Background: Necrotizing enterocolitis (NEC) remains a major complication in the neonatal population. Standard practices regarding the care of premature infants and attitudes toward NEC prevention strategies vary across neonatal intensive care units (NICUs). Evidence-based best practice dissemination was presented through the NEC-Zero bundle. To close gaps between evidence and practice, a telehealth-delivered intervention (ie, NeoECHO) was provided to NICUs. Purpose: The purpose of this study was to enable adoption of best practice for NEC prevention using NeoECHO through describing the local volunteer unit leaders’, or internal facilitators’ (IFs’), experiences in participating in NeoECHO and identifying the extent to which the facilitation activities within the NeoECHO experience were consistent with constructs from the integrated Promoting Action on Research Implementation in Health Services (iPARHIS) framework. Methods: The design of this study was qualitative descriptive. Six IFs were recruited in the Southwest. After 6 NeoECHO sessions, Individual interviews were conducted and transcribed verbatim. Content analysis was applied. Codes were informed by the iPARIHS framework. Results: Major themes were (1) Innovation: Quality Improvement Projects, Bundles of Care, and Huddle; (2) Recipient: Reluctant Stakeholders and Technical Modalities; (3) Context: Buy-In, Timing, Resources, Leadership, and Blame; (4) Facilitation: Betterment, Buddy System, Passionate Care, and Empowerment; and (5) Adoption: Continuous Quality Improvement, Evidence-Based Practice, and Honest Discussions. Implications for Practice and Research: NeoECHO fostered a learning community to share current practices, policies, and strategies for NEC prevention, but the IFs were essential to foster local participation. The long-term impacts of NeoECHO are the focus of current research.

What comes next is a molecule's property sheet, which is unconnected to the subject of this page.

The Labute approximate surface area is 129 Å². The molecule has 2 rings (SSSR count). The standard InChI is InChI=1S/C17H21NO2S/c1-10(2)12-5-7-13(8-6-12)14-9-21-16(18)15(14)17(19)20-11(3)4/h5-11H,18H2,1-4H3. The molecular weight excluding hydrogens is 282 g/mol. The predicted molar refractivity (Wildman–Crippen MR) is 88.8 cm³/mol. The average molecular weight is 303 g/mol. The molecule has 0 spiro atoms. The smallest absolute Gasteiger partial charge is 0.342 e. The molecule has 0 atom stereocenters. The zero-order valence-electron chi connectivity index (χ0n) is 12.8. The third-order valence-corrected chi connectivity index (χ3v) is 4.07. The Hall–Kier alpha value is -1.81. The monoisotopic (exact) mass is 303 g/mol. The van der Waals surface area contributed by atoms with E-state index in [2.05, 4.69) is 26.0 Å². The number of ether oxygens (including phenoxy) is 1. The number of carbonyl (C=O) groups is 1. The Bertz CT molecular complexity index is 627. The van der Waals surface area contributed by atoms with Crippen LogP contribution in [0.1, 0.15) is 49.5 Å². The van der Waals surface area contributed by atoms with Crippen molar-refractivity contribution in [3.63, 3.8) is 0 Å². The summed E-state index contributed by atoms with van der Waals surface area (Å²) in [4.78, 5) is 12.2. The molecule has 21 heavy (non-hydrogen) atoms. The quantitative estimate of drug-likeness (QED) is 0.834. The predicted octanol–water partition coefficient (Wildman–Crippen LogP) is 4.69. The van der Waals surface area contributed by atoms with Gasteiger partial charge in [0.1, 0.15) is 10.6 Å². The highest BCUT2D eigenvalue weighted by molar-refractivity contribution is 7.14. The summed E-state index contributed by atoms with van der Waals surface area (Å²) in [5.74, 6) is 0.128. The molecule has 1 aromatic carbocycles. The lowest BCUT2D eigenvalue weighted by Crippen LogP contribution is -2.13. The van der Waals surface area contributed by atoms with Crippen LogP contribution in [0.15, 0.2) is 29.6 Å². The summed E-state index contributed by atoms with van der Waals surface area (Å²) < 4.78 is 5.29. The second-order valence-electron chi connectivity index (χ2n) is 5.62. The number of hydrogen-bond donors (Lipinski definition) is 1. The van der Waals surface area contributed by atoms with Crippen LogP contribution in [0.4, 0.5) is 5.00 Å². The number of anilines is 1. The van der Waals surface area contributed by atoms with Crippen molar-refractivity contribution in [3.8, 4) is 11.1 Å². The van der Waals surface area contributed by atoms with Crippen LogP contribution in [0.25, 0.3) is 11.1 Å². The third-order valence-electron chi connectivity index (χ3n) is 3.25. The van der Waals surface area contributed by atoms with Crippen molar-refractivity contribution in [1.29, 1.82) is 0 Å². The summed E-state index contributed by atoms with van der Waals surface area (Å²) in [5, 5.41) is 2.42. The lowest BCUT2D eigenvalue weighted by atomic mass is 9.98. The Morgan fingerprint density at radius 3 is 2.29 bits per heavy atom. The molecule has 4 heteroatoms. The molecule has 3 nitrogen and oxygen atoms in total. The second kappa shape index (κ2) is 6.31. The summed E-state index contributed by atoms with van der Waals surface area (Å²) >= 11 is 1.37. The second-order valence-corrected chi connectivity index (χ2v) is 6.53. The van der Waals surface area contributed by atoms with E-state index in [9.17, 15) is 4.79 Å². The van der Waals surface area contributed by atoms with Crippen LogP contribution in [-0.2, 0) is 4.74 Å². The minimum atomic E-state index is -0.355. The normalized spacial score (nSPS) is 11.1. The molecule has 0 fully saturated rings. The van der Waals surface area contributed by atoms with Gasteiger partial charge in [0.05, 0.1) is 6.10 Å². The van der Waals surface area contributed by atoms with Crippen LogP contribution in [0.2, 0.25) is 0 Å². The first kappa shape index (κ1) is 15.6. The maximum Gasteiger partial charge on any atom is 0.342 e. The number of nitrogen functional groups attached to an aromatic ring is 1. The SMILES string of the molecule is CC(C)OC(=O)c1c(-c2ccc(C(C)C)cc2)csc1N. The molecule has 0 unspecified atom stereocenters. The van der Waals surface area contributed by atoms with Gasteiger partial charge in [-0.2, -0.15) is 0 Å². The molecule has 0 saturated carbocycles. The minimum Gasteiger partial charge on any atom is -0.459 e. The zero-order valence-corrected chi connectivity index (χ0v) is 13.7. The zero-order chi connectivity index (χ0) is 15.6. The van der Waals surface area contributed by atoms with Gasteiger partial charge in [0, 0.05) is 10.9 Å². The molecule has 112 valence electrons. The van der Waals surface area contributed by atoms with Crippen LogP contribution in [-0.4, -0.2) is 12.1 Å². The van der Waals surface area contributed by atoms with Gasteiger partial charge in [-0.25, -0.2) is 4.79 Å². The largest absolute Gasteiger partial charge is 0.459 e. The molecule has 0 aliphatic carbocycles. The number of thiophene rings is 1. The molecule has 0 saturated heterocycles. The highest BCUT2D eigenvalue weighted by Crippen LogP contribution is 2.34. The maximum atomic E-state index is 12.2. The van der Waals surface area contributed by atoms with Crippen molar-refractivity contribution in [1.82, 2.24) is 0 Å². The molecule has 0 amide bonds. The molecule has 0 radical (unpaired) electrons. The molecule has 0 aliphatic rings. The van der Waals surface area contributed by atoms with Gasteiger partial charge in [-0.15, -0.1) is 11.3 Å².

- Internal facilitator
- Necrotizing enterocolitis
- Quality improvement
ASJC Scopus subject areas
- Pediatrics, Perinatology, and Child Health